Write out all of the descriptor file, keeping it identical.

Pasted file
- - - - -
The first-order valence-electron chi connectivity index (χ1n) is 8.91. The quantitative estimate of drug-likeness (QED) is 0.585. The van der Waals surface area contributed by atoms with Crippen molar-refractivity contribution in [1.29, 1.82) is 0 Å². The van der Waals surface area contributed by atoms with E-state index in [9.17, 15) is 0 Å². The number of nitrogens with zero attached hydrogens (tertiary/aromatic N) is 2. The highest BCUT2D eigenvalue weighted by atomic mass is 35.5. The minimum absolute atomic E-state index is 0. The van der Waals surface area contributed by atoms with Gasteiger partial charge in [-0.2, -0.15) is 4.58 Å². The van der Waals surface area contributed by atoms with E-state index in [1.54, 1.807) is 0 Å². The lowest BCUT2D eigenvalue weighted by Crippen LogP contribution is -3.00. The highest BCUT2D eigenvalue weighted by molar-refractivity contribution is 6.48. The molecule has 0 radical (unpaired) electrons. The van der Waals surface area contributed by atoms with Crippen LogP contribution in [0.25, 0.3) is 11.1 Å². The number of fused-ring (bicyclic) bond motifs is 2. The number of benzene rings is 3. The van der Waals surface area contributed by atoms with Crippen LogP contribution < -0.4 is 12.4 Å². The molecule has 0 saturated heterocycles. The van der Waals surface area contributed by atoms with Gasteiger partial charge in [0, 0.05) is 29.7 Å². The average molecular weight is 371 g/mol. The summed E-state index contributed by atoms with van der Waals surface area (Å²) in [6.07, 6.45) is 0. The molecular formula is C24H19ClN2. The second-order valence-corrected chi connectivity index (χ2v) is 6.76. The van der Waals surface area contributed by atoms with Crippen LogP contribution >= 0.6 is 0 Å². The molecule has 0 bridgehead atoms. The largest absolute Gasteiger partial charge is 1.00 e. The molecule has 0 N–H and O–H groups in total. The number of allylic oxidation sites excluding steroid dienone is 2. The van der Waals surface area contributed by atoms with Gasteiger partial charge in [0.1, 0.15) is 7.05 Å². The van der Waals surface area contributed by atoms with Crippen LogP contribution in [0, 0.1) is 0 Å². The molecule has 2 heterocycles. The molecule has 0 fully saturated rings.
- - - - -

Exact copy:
The first-order valence-electron chi connectivity index (χ1n) is 8.91. The quantitative estimate of drug-likeness (QED) is 0.585. The van der Waals surface area contributed by atoms with Crippen molar-refractivity contribution in [1.29, 1.82) is 0 Å². The van der Waals surface area contributed by atoms with E-state index in [9.17, 15) is 0 Å². The number of nitrogens with zero attached hydrogens (tertiary/aromatic N) is 2. The highest BCUT2D eigenvalue weighted by atomic mass is 35.5. The minimum absolute atomic E-state index is 0. The van der Waals surface area contributed by atoms with Gasteiger partial charge in [-0.2, -0.15) is 4.58 Å². The van der Waals surface area contributed by atoms with E-state index in [1.54, 1.807) is 0 Å². The lowest BCUT2D eigenvalue weighted by Crippen LogP contribution is -3.00. The highest BCUT2D eigenvalue weighted by molar-refractivity contribution is 6.48. The molecule has 0 radical (unpaired) electrons. The van der Waals surface area contributed by atoms with Crippen LogP contribution in [0.25, 0.3) is 11.1 Å². The number of fused-ring (bicyclic) bond motifs is 2. The number of benzene rings is 3. The van der Waals surface area contributed by atoms with Crippen LogP contribution < -0.4 is 12.4 Å². The molecule has 0 saturated heterocycles. The van der Waals surface area contributed by atoms with Gasteiger partial charge in [0, 0.05) is 29.7 Å². The average molecular weight is 371 g/mol. The summed E-state index contributed by atoms with van der Waals surface area (Å²) in [6.07, 6.45) is 0. The molecular formula is C24H19ClN2. The second-order valence-corrected chi connectivity index (χ2v) is 6.76. The van der Waals surface area contributed by atoms with Crippen LogP contribution >= 0.6 is 0 Å². The molecule has 0 bridgehead atoms. The largest absolute Gasteiger partial charge is 1.00 e. The molecule has 0 N–H and O–H groups in total. The number of allylic oxidation sites excluding steroid dienone is 2. The van der Waals surface area contributed by atoms with Gasteiger partial charge in [0.1, 0.15) is 7.05 Å². The van der Waals surface area contributed by atoms with Crippen LogP contribution in [0, 0.1) is 0 Å². The molecule has 2 heterocycles. The molecule has 0 fully saturated rings.